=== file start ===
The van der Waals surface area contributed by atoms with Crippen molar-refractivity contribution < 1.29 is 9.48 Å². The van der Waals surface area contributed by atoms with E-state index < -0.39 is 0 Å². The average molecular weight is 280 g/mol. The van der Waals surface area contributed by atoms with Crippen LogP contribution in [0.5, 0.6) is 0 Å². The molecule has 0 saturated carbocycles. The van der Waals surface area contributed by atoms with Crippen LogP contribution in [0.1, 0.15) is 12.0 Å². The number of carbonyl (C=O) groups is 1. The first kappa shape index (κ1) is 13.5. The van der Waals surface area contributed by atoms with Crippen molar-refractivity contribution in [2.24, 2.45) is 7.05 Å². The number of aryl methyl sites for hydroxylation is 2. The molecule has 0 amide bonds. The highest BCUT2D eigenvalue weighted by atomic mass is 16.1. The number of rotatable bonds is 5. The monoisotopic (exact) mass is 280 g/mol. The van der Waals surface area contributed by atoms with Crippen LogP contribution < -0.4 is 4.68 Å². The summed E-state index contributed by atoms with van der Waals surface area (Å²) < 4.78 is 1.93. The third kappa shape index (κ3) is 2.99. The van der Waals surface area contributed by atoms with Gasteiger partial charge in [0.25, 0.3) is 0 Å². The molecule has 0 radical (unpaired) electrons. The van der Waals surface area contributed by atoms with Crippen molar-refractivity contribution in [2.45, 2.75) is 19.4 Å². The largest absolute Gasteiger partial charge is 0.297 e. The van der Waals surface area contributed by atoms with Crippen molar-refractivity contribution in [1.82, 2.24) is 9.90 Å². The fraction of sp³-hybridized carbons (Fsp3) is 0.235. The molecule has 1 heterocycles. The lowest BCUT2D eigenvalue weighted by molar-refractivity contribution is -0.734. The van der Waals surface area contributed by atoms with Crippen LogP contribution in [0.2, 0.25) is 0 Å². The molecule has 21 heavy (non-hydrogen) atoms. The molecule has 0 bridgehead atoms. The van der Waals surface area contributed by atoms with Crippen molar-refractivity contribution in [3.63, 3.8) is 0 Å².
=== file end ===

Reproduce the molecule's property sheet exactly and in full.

The van der Waals surface area contributed by atoms with Crippen molar-refractivity contribution < 1.29 is 9.48 Å². The van der Waals surface area contributed by atoms with E-state index < -0.39 is 0 Å². The average molecular weight is 280 g/mol. The van der Waals surface area contributed by atoms with Crippen LogP contribution in [0.5, 0.6) is 0 Å². The molecule has 0 saturated carbocycles. The van der Waals surface area contributed by atoms with Crippen LogP contribution in [0.1, 0.15) is 12.0 Å². The number of carbonyl (C=O) groups is 1. The first kappa shape index (κ1) is 13.5. The van der Waals surface area contributed by atoms with Crippen molar-refractivity contribution in [2.24, 2.45) is 7.05 Å². The number of aryl methyl sites for hydroxylation is 2. The molecule has 0 amide bonds. The highest BCUT2D eigenvalue weighted by atomic mass is 16.1. The number of rotatable bonds is 5. The monoisotopic (exact) mass is 280 g/mol. The van der Waals surface area contributed by atoms with Crippen LogP contribution < -0.4 is 4.68 Å². The summed E-state index contributed by atoms with van der Waals surface area (Å²) < 4.78 is 1.93. The third kappa shape index (κ3) is 2.99. The van der Waals surface area contributed by atoms with Gasteiger partial charge in [0.25, 0.3) is 0 Å². The molecule has 0 radical (unpaired) electrons. The van der Waals surface area contributed by atoms with Crippen molar-refractivity contribution in [2.45, 2.75) is 19.4 Å². The largest absolute Gasteiger partial charge is 0.297 e. The van der Waals surface area contributed by atoms with Crippen molar-refractivity contribution in [1.82, 2.24) is 9.90 Å². The fraction of sp³-hybridized carbons (Fsp3) is 0.235. The molecule has 1 heterocycles. The lowest BCUT2D eigenvalue weighted by molar-refractivity contribution is -0.734. The van der Waals surface area contributed by atoms with Crippen LogP contribution in [0.2, 0.25) is 0 Å². The molecule has 21 heavy (non-hydrogen) atoms. The molecule has 0 bridgehead atoms. The van der Waals surface area contributed by atoms with Crippen molar-refractivity contribution in [3.63, 3.8) is 0 Å².